World-building, world-destroying

Destroying a world can be as complex as building one. While I’m still deep in the world of “The Swan Harp”, lately I’ve been reading for research for two more YA novels. My most recent research reading was (“Flu: A Social History of Influenza”). It’s making me think about my YA speculative fiction novel, “Here be Dragons”, in which a zoonotic disease plays a part.

“Influenza” means “influence”. Early writings on influenza blame its occurrence on miasmas and mists and weather patterns which cast an influence on humans and made them ill. It’s as good an explanation as any other when you realize that we couldn’t even see viruses until the 1930s.

I’ve learned a lot about how viruses work, and why they’re so hard to defeat. They mutate very rapidly, learning efficient ways to use a new host. A chunk of the book talked about how some months before a disastrous epidemic or pandemic round of influenza, there was usually a milder version which conferred immunity on its survivors when the more deadly mutation hit later in the year.

We also watched “I Am Legend” last night, based very, very loosely on Richard Matheson’s story of the same name. I noticed how fast they had complete social and governmental breakdown happen in the movie – less than three years. I’ve wondered about that, because the 1918 influenza pandemic didn’t create compete social and governmental breakdown. On the other hand, although the 1918 ‘flu spread almost everywhere in the world, it took about eighteen months to do it. Now, of course, it would be much faster, and much harder to contain.

The mortality rate in 1918 varied from 20% to 100% in different populations and conditions, and yet overworked medical staff stayed on the job, and ‘flu patients were not abandoned as a rule. In a battle situation, a company can break and run if 10% of its soldiers are killed, yet in disease situations, people can cope somehow with higher mortality rates without deserting the patients. The 1918 ‘flu was not a peaceful death, either, and had some very frightening physical effects.

All this research, grisly though it is, fascinates me. I’m the girl who was listening to and reading everything available about the SARS outbreak, noticing how spokespeople talked, how the public responded to the threat, the problems of making people take quarantine seriously, the psychological ramifications of being an isolated patient who never saw a human face or felt a human touch because all the medical staff wore hazmat suits.

The irrationality of response hit me, too. I remember hearing about an Alberta businessman who was supposed to meet with some people in Dublin. The Dubliners called the meeting off because of the SARS outbreak in Toronto.

It makes me think about how to structure my own social breakdown. Should I create a classic pandemic, with a milder strain arising a few months before the deadlier version? Or should I just hit ’em once with The Big One? How much detail do I need to include, considering that my novel will be told through the voice of a teenaged girl?

In the meantime, I’ve caught a mild lung lurgy of my own. I wonder if it was the “influenza” of reading about it?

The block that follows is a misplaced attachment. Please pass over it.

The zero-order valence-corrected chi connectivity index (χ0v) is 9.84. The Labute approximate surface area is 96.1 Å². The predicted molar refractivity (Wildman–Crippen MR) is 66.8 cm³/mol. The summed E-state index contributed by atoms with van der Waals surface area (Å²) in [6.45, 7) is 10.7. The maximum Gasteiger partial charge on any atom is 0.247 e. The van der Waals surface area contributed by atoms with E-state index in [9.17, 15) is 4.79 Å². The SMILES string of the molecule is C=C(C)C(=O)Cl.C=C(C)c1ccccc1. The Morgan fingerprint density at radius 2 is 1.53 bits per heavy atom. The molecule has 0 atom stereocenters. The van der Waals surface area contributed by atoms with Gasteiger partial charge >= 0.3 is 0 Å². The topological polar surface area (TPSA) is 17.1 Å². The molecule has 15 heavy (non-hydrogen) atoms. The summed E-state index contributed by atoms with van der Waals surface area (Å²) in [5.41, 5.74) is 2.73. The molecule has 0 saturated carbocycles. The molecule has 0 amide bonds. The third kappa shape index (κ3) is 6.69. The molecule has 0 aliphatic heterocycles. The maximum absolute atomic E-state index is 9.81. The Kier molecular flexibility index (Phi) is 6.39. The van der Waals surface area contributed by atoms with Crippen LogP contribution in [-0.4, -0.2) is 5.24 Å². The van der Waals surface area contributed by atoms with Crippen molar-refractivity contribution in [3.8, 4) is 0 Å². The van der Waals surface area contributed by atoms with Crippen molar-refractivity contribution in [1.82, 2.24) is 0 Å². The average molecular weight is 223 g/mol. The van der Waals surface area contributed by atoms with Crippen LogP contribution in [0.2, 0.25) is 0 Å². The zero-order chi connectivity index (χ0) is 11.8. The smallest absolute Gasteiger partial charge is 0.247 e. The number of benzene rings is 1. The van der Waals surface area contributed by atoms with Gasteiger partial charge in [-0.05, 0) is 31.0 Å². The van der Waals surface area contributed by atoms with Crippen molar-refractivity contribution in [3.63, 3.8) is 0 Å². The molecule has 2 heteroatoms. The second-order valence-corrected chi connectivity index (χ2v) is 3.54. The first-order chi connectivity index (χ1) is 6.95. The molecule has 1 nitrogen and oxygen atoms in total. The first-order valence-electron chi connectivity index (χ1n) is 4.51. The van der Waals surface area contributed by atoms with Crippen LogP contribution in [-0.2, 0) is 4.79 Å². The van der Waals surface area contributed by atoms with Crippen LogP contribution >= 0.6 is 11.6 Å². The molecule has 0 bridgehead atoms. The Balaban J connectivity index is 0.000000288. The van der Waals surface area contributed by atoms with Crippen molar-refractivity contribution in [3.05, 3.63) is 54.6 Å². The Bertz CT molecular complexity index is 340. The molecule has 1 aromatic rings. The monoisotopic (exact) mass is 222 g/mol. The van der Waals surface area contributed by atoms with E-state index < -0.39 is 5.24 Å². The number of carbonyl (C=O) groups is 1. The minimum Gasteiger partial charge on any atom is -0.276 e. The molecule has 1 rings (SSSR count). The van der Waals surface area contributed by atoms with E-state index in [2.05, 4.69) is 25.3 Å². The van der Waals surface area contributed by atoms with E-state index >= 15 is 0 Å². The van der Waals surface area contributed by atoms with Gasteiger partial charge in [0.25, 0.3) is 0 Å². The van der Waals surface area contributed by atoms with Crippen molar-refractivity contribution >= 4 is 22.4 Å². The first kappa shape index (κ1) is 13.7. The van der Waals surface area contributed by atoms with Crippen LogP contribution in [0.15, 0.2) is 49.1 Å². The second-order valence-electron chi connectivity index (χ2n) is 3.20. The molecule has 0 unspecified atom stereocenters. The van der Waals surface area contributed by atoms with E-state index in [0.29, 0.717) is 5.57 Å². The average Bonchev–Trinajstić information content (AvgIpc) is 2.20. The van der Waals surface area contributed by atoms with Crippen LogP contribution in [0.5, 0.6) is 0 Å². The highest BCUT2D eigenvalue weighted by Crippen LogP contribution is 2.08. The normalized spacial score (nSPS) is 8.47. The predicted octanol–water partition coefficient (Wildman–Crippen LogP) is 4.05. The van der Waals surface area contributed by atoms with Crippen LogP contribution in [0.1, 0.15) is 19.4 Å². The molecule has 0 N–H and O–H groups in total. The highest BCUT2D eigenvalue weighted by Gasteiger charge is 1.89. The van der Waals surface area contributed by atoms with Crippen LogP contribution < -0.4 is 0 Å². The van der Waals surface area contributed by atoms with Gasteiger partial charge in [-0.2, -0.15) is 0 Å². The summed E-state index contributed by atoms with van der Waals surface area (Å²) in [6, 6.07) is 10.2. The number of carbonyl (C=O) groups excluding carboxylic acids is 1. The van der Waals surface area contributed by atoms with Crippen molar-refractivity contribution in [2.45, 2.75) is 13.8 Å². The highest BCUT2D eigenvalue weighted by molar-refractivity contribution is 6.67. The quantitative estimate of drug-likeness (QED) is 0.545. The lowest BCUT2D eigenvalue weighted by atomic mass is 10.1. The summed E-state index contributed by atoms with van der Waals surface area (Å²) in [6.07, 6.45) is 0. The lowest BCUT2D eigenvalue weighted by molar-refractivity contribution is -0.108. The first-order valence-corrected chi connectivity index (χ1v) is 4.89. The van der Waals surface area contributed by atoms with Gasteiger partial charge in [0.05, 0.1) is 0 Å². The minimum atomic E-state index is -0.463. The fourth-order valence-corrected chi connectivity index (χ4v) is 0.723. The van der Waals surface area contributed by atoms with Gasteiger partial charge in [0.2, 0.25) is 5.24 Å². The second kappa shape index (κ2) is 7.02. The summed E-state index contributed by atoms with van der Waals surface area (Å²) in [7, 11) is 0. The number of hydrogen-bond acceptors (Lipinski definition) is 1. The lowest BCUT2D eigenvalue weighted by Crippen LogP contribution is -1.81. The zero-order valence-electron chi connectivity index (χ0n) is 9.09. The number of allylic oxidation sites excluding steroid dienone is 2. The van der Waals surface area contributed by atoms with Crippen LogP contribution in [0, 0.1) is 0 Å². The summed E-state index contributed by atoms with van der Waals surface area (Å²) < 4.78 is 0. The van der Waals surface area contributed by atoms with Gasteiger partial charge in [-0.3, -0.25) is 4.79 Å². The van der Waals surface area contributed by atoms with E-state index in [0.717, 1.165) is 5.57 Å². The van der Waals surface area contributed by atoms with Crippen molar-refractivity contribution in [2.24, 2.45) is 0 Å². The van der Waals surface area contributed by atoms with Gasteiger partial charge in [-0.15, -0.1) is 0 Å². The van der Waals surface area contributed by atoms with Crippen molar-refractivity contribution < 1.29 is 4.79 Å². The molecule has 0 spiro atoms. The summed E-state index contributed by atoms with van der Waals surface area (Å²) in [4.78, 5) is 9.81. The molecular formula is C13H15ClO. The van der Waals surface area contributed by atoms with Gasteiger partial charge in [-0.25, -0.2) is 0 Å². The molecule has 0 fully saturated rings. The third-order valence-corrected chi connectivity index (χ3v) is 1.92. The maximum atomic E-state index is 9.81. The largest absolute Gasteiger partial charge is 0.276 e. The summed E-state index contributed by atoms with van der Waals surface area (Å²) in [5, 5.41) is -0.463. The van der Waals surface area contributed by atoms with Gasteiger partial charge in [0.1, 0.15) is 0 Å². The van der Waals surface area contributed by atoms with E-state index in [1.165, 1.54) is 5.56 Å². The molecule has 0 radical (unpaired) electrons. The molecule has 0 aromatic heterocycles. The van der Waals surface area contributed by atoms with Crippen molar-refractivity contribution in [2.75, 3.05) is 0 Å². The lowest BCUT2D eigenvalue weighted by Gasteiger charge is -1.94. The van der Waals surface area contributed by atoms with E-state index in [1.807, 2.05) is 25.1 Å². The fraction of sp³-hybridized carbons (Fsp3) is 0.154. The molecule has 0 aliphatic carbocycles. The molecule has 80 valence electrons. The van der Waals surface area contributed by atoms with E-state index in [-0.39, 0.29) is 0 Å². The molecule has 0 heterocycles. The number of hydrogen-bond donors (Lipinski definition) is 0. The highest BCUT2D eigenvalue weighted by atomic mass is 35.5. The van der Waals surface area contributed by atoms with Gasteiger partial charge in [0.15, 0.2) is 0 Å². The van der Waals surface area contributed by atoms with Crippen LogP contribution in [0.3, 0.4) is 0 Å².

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5 Responses to World-building, world-destroying

  1. Hello!
    I find this quite fascinating. Thanks for a peek into your research world.
    I’ve never given the flu much consideration, but have studied the various old-time plagues of Europe. My son had a school assignment to write on the effect of the Black Plague, and had no idea where to begin research (before Internet in homes.) I asked a British friend to point us in the right direction. “Could you give me an overview of the effect of the Black Plague on London, in one sentence?”
    Her anwer, verbatum: “It cleared out all the ‘slums'”. That started the research, for sure.
    Another disease about which I’ve accidentally run into some history is polio. Reading a magazine article while waiting in a lobby, I learned that before immunization, many people were naturally immune to polio, supposedly because of having contracted a mild case of it, without even knowing.
    I don’t know how you will eventually write it, but while you were on the subject, I thought you might appreciate these tidbits. 🙂

  2. Fascinating! I had a vague inkling about some of this, especially how the Europeans brought illnesses to the Native Canadians/Americans when they settled here, killing off whole tribes with Smallpox and the like. We have a town nearby that had an Ojibwe name meaning ‘Death River’. Only a small boy survived the epidemic and was adopted into Chief Peguis’ tribe. That’s about the extent of my knowledge on the subject.

    Thanks for sharing all of your research and good luck working it into your new story. 🙂

  3. Widdershins says:

    Just read your story in DSF … nicely done … dang those pesky M.I.B for stealing your technology!

  4. ecreith says:

    Happy to let you all peek into my research anytime. Some of it gets a bit gross. There are things I won’t repeat from “A Social History of Influenza” that stick, alas, in my mind. And thanks, Widdershins! I was so thrilled to see my own story in DSF – I’ve been trying to get into that publication since it started up nearly two years ago!

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